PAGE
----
What if the most simple and key principles of effective leadership and engagement were already in your bones and just needed a playful reminder?
At the beginning of the school year, my son's 2nd grade class established class "ground rules" aka "Rules of Engagement." These rules were set as guidelines by which they agreed to be treated and treat each other. When I went in for our student led Parent Teacher Conference last month, I was kind of taken aback by the wisdom and emotional intelligence that a savvy group of 2nd graders exhibited in their agreements.
Here are three of their key agreements:
- Choose your attitude
- Make their day
- Be there
In a way they were "co-designing" their alliance, or their relationships and how they would "be" together throughout the year. Clear, concise, to the point.This is something I often do with my clients and their teams or business partners (and sometimes even marital partners.) "Here's what I promise...Here's what I want...Here's what we can expect..." If someone forgets, they have an easy reminder and place of accountability to check back with. Most importantly, they know what their agreements are up front.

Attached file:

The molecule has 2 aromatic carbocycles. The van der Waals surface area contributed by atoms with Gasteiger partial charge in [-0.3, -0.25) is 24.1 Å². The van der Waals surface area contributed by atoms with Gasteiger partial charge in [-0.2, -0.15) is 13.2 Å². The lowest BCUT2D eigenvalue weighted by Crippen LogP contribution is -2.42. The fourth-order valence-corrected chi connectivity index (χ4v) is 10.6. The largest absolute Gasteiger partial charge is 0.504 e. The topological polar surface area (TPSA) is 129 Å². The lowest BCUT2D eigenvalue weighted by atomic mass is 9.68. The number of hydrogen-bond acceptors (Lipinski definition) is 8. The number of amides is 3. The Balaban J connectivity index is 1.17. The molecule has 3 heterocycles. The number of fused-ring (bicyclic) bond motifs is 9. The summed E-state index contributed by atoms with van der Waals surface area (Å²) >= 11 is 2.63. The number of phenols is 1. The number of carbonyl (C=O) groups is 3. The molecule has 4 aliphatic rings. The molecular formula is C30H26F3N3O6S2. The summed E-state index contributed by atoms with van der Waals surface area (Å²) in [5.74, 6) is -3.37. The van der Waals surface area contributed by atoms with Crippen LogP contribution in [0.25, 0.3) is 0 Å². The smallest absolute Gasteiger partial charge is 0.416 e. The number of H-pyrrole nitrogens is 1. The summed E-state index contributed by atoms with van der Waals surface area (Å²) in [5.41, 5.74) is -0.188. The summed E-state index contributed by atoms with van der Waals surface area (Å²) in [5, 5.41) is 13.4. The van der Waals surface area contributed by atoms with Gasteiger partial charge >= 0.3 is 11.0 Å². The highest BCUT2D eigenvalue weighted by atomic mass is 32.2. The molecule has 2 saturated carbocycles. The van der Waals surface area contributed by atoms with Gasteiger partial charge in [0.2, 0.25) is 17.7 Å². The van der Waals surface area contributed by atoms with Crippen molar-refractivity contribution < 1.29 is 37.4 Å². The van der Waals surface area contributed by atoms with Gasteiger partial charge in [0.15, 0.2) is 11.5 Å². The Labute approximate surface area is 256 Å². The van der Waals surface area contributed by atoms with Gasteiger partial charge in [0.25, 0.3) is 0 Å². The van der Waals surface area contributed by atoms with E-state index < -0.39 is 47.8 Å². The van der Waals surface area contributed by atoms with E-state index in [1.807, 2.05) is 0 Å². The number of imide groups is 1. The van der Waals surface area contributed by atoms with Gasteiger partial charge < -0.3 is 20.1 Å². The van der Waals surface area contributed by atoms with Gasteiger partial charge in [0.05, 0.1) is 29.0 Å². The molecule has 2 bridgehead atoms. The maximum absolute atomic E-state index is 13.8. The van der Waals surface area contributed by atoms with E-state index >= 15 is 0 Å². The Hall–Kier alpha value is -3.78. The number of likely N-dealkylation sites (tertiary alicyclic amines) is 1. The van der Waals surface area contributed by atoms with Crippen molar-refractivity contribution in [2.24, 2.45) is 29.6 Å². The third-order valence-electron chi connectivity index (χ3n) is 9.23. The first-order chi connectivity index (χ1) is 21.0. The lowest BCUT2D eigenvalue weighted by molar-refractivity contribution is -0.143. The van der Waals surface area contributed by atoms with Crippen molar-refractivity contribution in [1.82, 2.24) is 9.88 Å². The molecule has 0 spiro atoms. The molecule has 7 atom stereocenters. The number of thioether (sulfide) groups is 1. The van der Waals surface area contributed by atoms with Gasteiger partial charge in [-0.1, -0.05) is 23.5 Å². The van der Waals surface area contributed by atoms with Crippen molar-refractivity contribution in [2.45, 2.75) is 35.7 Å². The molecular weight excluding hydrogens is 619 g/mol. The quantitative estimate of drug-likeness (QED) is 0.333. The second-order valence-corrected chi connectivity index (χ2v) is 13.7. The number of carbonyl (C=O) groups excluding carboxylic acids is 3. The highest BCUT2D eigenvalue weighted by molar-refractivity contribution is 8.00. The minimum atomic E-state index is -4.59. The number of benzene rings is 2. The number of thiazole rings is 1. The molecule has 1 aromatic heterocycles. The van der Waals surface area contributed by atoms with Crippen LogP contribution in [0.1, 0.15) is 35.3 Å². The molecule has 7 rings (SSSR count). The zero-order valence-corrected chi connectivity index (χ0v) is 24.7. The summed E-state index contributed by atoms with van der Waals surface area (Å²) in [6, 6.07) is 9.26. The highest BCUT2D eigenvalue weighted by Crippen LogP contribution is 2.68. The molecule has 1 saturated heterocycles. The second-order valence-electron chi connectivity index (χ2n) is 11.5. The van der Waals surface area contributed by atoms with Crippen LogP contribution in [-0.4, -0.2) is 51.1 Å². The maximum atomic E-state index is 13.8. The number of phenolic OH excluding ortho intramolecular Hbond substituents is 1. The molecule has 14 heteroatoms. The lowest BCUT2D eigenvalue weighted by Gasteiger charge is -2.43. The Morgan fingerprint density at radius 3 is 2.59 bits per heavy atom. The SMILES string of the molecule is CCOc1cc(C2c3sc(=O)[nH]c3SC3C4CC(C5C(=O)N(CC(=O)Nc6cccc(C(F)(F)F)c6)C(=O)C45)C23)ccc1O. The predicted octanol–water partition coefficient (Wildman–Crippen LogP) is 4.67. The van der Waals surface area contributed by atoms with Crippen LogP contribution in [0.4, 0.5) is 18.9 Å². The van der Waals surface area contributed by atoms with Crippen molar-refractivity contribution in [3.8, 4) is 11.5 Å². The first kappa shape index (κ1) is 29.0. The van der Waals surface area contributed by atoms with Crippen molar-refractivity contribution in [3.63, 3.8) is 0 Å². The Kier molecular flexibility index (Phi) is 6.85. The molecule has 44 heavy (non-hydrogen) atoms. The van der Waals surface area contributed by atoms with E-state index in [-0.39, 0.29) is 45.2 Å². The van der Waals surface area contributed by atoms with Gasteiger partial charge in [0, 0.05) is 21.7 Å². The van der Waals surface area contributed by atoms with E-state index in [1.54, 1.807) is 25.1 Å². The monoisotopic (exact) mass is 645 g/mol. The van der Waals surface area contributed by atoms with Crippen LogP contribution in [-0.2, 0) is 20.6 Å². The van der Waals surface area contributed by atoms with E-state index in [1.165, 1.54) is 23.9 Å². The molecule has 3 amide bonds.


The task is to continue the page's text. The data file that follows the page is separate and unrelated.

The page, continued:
It struck me how simple and useful (not to mention fun) this would be as a leadership team exercise to go back to those kindergarten/2nd grade agreements and let some of those guidelines, in their beautiful simplicity guide us. I notice that in the busy-ness of organizations and my client's teams, it's really easy (present company included) to forget that simplicity, forget what the team is all about and to make team building/bonding more complex than it needs to be. Is it complex? Of course, we're talking about human emotions and dynamics, AND, we can all use some simplicity in our lives, wouldn't you say?
What were your childhood agreements? What "Golden Rules" would you like to bring into your team/organization?
Talk to me, I'd love to hear what Golden Rules you'd like to invite your team to play with, you can reply right here! (BTW, later this month I'll be including more on this topic, along with pictures of this savvy 2nd graders' classroom "agreements" wall, in my regular column. If you'd like to receive this, please "Join our mailing list" in the box to your right.)